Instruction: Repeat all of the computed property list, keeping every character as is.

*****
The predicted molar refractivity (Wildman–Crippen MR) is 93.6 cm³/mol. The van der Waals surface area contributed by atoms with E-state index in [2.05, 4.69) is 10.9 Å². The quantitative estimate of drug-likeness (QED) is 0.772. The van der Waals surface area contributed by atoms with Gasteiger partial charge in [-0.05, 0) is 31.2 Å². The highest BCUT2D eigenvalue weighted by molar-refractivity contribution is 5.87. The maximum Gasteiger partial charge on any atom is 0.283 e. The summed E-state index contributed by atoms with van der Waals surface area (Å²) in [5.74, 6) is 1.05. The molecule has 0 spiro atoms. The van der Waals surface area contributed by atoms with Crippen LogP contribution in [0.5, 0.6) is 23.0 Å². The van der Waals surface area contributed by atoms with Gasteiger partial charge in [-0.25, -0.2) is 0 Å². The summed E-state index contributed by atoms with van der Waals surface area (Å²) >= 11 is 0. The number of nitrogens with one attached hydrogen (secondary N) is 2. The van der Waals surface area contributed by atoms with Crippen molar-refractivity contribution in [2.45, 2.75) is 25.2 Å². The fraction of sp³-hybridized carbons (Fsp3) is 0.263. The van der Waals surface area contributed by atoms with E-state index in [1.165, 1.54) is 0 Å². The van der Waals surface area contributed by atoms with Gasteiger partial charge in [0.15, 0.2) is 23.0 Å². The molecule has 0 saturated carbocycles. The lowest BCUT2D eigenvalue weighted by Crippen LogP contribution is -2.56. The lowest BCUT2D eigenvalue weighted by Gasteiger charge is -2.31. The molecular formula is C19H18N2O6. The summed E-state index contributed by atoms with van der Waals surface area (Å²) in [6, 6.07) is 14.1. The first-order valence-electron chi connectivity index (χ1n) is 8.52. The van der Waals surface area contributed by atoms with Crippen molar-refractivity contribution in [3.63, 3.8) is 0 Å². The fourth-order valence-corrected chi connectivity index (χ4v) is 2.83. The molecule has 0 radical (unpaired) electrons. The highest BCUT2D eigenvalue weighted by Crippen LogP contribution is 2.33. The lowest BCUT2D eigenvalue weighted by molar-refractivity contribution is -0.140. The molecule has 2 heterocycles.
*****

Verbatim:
The predicted molar refractivity (Wildman–Crippen MR) is 93.6 cm³/mol. The van der Waals surface area contributed by atoms with E-state index in [2.05, 4.69) is 10.9 Å². The quantitative estimate of drug-likeness (QED) is 0.772. The van der Waals surface area contributed by atoms with Gasteiger partial charge in [-0.05, 0) is 31.2 Å². The highest BCUT2D eigenvalue weighted by molar-refractivity contribution is 5.87. The maximum Gasteiger partial charge on any atom is 0.283 e. The summed E-state index contributed by atoms with van der Waals surface area (Å²) in [5.74, 6) is 1.05. The molecule has 0 spiro atoms. The van der Waals surface area contributed by atoms with Crippen LogP contribution in [0.5, 0.6) is 23.0 Å². The van der Waals surface area contributed by atoms with Gasteiger partial charge in [-0.25, -0.2) is 0 Å². The summed E-state index contributed by atoms with van der Waals surface area (Å²) >= 11 is 0. The number of nitrogens with one attached hydrogen (secondary N) is 2. The van der Waals surface area contributed by atoms with Crippen molar-refractivity contribution in [2.45, 2.75) is 25.2 Å². The fraction of sp³-hybridized carbons (Fsp3) is 0.263. The van der Waals surface area contributed by atoms with E-state index in [1.165, 1.54) is 0 Å². The van der Waals surface area contributed by atoms with Gasteiger partial charge in [0.15, 0.2) is 23.0 Å². The molecule has 0 saturated carbocycles. The lowest BCUT2D eigenvalue weighted by Crippen LogP contribution is -2.56. The lowest BCUT2D eigenvalue weighted by Gasteiger charge is -2.31. The molecular formula is C19H18N2O6. The summed E-state index contributed by atoms with van der Waals surface area (Å²) in [6, 6.07) is 14.1. The first-order valence-electron chi connectivity index (χ1n) is 8.52. The van der Waals surface area contributed by atoms with Crippen molar-refractivity contribution in [3.63, 3.8) is 0 Å². The fourth-order valence-corrected chi connectivity index (χ4v) is 2.83. The molecule has 0 radical (unpaired) electrons. The highest BCUT2D eigenvalue weighted by Crippen LogP contribution is 2.33. The lowest BCUT2D eigenvalue weighted by molar-refractivity contribution is -0.140. The molecule has 2 heterocycles.